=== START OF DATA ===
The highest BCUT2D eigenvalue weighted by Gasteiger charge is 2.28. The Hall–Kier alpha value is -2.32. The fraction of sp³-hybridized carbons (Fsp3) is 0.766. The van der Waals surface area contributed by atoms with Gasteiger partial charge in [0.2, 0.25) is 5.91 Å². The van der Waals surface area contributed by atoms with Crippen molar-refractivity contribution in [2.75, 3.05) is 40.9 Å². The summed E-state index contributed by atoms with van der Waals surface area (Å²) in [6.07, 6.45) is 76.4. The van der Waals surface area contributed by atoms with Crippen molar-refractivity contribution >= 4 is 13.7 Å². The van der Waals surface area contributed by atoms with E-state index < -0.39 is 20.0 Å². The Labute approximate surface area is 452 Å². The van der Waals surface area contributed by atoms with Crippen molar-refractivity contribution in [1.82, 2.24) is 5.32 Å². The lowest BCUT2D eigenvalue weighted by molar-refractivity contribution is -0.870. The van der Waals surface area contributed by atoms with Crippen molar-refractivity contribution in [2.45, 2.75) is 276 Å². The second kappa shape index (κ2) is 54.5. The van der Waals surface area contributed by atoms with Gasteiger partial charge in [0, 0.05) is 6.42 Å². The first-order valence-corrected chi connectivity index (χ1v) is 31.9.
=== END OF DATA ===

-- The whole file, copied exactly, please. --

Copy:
The highest BCUT2D eigenvalue weighted by Gasteiger charge is 2.28. The Hall–Kier alpha value is -2.32. The fraction of sp³-hybridized carbons (Fsp3) is 0.766. The van der Waals surface area contributed by atoms with Gasteiger partial charge in [0.2, 0.25) is 5.91 Å². The van der Waals surface area contributed by atoms with Crippen molar-refractivity contribution in [2.75, 3.05) is 40.9 Å². The summed E-state index contributed by atoms with van der Waals surface area (Å²) in [6.07, 6.45) is 76.4. The van der Waals surface area contributed by atoms with Crippen molar-refractivity contribution >= 4 is 13.7 Å². The van der Waals surface area contributed by atoms with E-state index < -0.39 is 20.0 Å². The Labute approximate surface area is 452 Å². The van der Waals surface area contributed by atoms with Crippen molar-refractivity contribution in [1.82, 2.24) is 5.32 Å². The lowest BCUT2D eigenvalue weighted by molar-refractivity contribution is -0.870. The van der Waals surface area contributed by atoms with Crippen molar-refractivity contribution in [2.45, 2.75) is 276 Å². The second kappa shape index (κ2) is 54.5. The van der Waals surface area contributed by atoms with Gasteiger partial charge in [0, 0.05) is 6.42 Å². The first-order valence-corrected chi connectivity index (χ1v) is 31.9.